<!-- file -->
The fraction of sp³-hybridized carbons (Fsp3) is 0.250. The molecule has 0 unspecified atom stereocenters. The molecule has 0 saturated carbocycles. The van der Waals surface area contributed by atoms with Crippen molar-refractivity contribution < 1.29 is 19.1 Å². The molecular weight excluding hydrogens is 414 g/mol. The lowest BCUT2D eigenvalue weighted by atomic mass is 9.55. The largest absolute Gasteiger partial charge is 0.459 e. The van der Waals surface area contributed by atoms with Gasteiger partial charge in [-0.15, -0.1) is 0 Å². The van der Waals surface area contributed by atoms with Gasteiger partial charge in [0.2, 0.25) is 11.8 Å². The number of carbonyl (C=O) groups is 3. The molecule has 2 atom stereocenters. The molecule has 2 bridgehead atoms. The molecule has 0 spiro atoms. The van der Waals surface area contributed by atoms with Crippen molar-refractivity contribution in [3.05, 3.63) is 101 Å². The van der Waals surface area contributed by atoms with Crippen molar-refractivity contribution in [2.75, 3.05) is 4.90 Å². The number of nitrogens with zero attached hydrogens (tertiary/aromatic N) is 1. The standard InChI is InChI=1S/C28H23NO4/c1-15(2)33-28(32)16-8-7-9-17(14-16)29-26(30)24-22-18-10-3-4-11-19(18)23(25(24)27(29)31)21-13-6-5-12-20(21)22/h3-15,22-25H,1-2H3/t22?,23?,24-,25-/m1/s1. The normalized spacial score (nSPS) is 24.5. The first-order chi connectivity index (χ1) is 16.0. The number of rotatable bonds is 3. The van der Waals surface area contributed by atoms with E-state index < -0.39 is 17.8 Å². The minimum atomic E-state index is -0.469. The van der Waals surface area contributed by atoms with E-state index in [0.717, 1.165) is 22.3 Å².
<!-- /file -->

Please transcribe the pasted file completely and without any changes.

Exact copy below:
The fraction of sp³-hybridized carbons (Fsp3) is 0.250. The molecule has 0 unspecified atom stereocenters. The molecule has 0 saturated carbocycles. The van der Waals surface area contributed by atoms with Crippen molar-refractivity contribution < 1.29 is 19.1 Å². The molecular weight excluding hydrogens is 414 g/mol. The lowest BCUT2D eigenvalue weighted by atomic mass is 9.55. The largest absolute Gasteiger partial charge is 0.459 e. The van der Waals surface area contributed by atoms with Gasteiger partial charge in [-0.15, -0.1) is 0 Å². The van der Waals surface area contributed by atoms with Gasteiger partial charge in [0.2, 0.25) is 11.8 Å². The number of carbonyl (C=O) groups is 3. The molecule has 2 atom stereocenters. The molecule has 2 bridgehead atoms. The molecule has 0 spiro atoms. The van der Waals surface area contributed by atoms with Crippen molar-refractivity contribution in [3.05, 3.63) is 101 Å². The van der Waals surface area contributed by atoms with Crippen molar-refractivity contribution in [2.75, 3.05) is 4.90 Å². The number of nitrogens with zero attached hydrogens (tertiary/aromatic N) is 1. The standard InChI is InChI=1S/C28H23NO4/c1-15(2)33-28(32)16-8-7-9-17(14-16)29-26(30)24-22-18-10-3-4-11-19(18)23(25(24)27(29)31)21-13-6-5-12-20(21)22/h3-15,22-25H,1-2H3/t22?,23?,24-,25-/m1/s1. The normalized spacial score (nSPS) is 24.5. The first-order chi connectivity index (χ1) is 16.0. The number of rotatable bonds is 3. The van der Waals surface area contributed by atoms with E-state index < -0.39 is 17.8 Å². The minimum atomic E-state index is -0.469. The van der Waals surface area contributed by atoms with E-state index in [0.717, 1.165) is 22.3 Å².